How great was my Britain...

Published 25.06.2016 01:00
Updated 25.06.2016 01:16
Illustration by Necmettin Asma -
Illustration by Necmettin Asma -

Nobody in the EU wanted to get downgraded to a kind of 'second division membership.' A de facto divide has appeared between states willing to deepen European integration, and those unable or unwilling to go this way

The Brexit is becoming a reality. To be more exact, the whole development is turning into a full-fledged nightmare. How such political blindness has occurred is a point we should discuss further in depth. However, the Pandora's box has been opened and nothing beneficial or positive is coming out of it. Not even hope.

Newly resigned Prime Minister David Cameron has played a very dangerous game and has lost. He has done it twice already, first by allowing the Scottish independence referendum, which he won, then calling for elections, hoping to get a majority in seats, which he also won. In both cases he took risks, which were not negligible, but won. This is the worst thing that can happen to a politician. A whole areopagus of international experts, financial analysts, experimented politicians would, in their large majority, predict your failure, however at the end of the day you win. This is a very common and very dangerous feature to all self-made-men in politics and business: Their overconfidence in their own intuition, especially in times where everyone else tells them the contrary.

Cameron has played his third gamble, and lost very badly. He will probably see the Conservative Party torn apart. He has already declared he would resign from his office as early as this October. Will he be sorely missed? Nothing is less probable. The whole referendum development has been a direct result of the civil strife within the Conservative Party. All the other political parties, except the fascistic U.K. Independence Party, have campaigned in favor of remaining within the EU. They have all lost. David Cameron will most likely be remembered as a political leader who had as much insight as Neville Chamberlain in Munich, back in 1938.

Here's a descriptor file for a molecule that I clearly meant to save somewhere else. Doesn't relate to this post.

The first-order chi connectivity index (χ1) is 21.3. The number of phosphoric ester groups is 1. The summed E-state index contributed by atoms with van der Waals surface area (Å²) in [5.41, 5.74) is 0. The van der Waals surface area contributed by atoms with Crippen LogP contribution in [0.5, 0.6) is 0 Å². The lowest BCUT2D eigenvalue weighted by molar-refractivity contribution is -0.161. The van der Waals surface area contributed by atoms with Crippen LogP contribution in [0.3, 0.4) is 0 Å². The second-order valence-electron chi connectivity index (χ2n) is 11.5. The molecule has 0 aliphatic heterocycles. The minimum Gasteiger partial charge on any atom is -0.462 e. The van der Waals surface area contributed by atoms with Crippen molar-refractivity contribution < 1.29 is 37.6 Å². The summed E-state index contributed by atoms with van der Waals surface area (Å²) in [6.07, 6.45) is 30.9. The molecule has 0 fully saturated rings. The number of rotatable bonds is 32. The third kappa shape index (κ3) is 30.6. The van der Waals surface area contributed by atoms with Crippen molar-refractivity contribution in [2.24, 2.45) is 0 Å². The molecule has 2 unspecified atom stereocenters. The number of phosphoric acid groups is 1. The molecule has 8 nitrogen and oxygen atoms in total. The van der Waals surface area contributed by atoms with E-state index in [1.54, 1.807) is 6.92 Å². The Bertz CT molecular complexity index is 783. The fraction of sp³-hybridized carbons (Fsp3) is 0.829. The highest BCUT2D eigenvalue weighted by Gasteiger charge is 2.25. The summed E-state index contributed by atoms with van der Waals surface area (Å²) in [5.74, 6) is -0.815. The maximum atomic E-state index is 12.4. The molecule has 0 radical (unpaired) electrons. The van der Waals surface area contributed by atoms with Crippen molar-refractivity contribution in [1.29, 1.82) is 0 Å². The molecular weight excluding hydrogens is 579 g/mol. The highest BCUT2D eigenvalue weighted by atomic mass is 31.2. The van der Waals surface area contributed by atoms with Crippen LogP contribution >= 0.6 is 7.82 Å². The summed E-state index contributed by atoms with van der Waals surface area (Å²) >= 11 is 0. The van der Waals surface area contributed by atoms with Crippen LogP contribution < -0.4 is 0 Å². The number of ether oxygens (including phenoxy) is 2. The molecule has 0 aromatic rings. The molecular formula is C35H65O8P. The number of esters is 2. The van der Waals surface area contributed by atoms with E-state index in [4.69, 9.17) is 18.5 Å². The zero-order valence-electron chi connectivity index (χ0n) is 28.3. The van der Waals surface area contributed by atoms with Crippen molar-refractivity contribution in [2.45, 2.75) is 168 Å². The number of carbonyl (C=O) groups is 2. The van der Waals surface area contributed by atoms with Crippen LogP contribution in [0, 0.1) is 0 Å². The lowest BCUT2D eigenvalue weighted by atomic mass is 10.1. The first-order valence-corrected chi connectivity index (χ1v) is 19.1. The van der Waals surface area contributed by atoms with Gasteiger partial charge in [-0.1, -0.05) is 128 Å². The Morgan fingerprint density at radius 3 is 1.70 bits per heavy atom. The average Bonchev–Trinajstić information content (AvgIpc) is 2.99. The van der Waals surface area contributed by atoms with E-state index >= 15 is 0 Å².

The election results have shown the deep and strong divisions among British society. The London area voted massively to "remain." Scotland did so too, as well as Northern Ireland. All the other provinces have voted to "leave" the EU. Scotland's First Minister Nicola Sturgeon has said that the EU vote "makes clear that the people of Scotland see their future as part of the European Union" after all 32 local authority areas returned majorities for "remain." Northern Ireland's Sinn Fein has declared immediately that preparations for a reunification of both parts of Ireland should be started. In both cases, additional referenda are in sight, both in Scotland and in Ireland (Northern Ireland and the Republic of Ireland most likely).

This is how the "independentist" movements made Great Britain great again, according to their slogan. The whole United Kingdom is being torn apart, the pound is tumbling, and this is just the beginning. London, as the center of financial activities in Europe, will have immense trouble keeping its dominant position vis-à-vis other financial places, such as Frankfurt, Zürich and Paris. In a nutshell isolationism in its glory has won the day. Not only Great Britain, but almost all the other European countries (including Turkey) will bear the cost of such a shift in politics.

But there is more to it: Great Britain was the inventor of parliamentarianism and representative democracy. Its regime has been functioning very smoothly as compared to other similar countries, like France for instance. The only coup d'état in British history was Oliver Cromwell, back in 1649. The representative democracy has been a model for almost every parliamentary democracy in the world.

British society is not at all used to plebiscites and referendums. In history, such periods of uncertainty and referendum voting have been followed by authoritarian regimes, to say the least. In view of gloating politicians as Nigel Farage, Geert Wilders or Marine Le Pen, there is ample room to be very alarmed.